For example, if a station in PSTN 15 with a directory number DN1 calls a station 35 with a directory number DN2 (7 digits)-9876, a string "#9876" is prefixed to DN1 in the Alert-- With-- Info order, such that the calling ID becomes #9876+DN1. For sending the calling party DN from a station 35 to the switch, the string #9876 is prefixed to the dialled number, such that the dialled number becomes #9876+DN1.
FIG. 2 shows the mode of operation of the system of FIG. 1 when DID is implemented using prefix digits added to the calling ID. According to the invention, the 5-digit prefix described above is added to the "Calling Party Number" message sent by the base station over the FOCC.
A forward voice channel (FVC) is a wideband data stream sent by the base station to the mobile station. This data stream is generated at a 10 kbit/second rate. A dotting sequence and a word synchronization sequence are sent on the FVC to permit mobile stations to achieve synchronization with the incoming data, followed by a message word. Each word contains 40 bits, including parity, and is repeated 11 times together with the dotting and synchronization sequences; it is then referred as a word block.
A first task includes the protocols for setting-up a connection between the calling station in PSTN 15 and WTI 29, until a forward and reverse voice channels are allocated by the system to the call. During this task, a free TXk 25 in the WTI 29 uses its unique mobile identification number (MIN) to establish a radio link with a DRU at base station 13, in a known way. Thus, in step 100, a connection between the switching center 11 and FWRC 17 is established along a wireline link identified on FIG. 1 with reference numeral 12. In step 110, FWRC 17 looks for a free forward control channel (FOCC) and a free control channel DRU. In step 111, DRUi is allocated to the FOCC, and the DRUi broadcasts a page signal to WTI 29 on this FOCC. A wireless link is established between DRUi and TXk 25, if the user station 35 with the directory number of interest is recognised by the WTI. When a response to the page is received by DRUi and FWRC, respectively, as determined in steps 112 and 113, controller 17 seizes a forward and a reverse voice/traffic channels, as shown in steps 120 and 121. A free voice/traffic DRUj is also allocated to the selected VCHs and FWRC communicates the VCH assignment to TXk over the FOCC in steps 122 and 123.
The pair of voice channels, comprising a FVC and a corresponding reverse voice channel (RVC), is used by the transmitters and the receivers of the base station and WTI for bidirectional wireless communication.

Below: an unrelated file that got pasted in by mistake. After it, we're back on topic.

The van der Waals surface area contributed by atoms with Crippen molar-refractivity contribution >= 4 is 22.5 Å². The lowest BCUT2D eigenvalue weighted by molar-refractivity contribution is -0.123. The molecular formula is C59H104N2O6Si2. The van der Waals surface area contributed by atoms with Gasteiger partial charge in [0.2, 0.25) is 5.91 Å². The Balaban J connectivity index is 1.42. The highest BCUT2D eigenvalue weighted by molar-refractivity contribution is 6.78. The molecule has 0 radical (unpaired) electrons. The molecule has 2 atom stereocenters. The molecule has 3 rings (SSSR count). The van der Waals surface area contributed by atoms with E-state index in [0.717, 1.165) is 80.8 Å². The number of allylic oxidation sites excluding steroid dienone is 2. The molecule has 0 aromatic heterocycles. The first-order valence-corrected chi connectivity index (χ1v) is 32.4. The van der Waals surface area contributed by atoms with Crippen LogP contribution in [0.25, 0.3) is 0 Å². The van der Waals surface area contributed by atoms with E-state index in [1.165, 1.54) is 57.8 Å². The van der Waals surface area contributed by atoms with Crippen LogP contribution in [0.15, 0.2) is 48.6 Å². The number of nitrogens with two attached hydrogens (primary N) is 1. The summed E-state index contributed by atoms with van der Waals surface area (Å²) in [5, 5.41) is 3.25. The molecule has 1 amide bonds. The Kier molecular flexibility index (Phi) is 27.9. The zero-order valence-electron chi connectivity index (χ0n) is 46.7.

The second task comprises the protocols for establishing the connection between the calling the called parties. During the second task, the switching center 11 transmits a ring request to the FWRC in step 130. In step 140, transceiver TXk tunes on the forward and reverse voice channels.
The response to a digital message sent by a base station is either a digital signal, or a status change in the SAT/DVCC signal sent by the mobile station on the RVC. A supervisory audio tone (SAT) is a signal used to confirm that the mobile is tuned on the voice channel, while digital verification color code (DVCC) indicates that the mobile is tuned on a digital traffic channel.
For the system of the invention, when WTI tunes on the VCH, transceiver TXk allocated to the call in progress modulates the VCH carrier frequency with a SAT received form the base station on the VCH. DRUj transmits to the FWRC the SAT/DVCC signal in step 141.
Next, DRUj exchanges with TXk the "Alert-- With-- Info" and "Alert-- With-- Info-- Ack" messages during steps 150 and 151.
The called mobile station, normally identified in the air interface messages, is in the case of this invention one of the fixed transceivers of the WTI. therefore, for communicating to the PBX the called station DN, the system uses the information element Calling-- Party-- Number of the Alert-- With-- Info order. The format of the first and second words of this order are illustrated in FIGS. 3A and 3B.
In FIG. 3A, element T1T2 is the type element which indicates if the order comprises more than one message word. Element RL-- W indicates the remaining length in words of the Alert-- With-- Info order, field SIGNAL is an 8-bit information element that causes the mobile to generate tones and alerting signals to the user.
CPN-- RL is a 6-bit element indicating the number of characters of the calling party ID. For this invention, this element should indicate the additional five prefix characters.
PI is the presentation indicator controlling whether or not the calling party number should be displayed, while SI is the screening indicator informing how the calling number was screened. RSVD is a element reserved for future use and, finally, P is the parity element.
FIG. 3B shows the format of the remaining Alert-- With-- Info words. Each element CHARACTER is an 8-bit representation of and ASCII character. In the absence of a sufficient number of characters in the last word of the order, null characters are used as filler.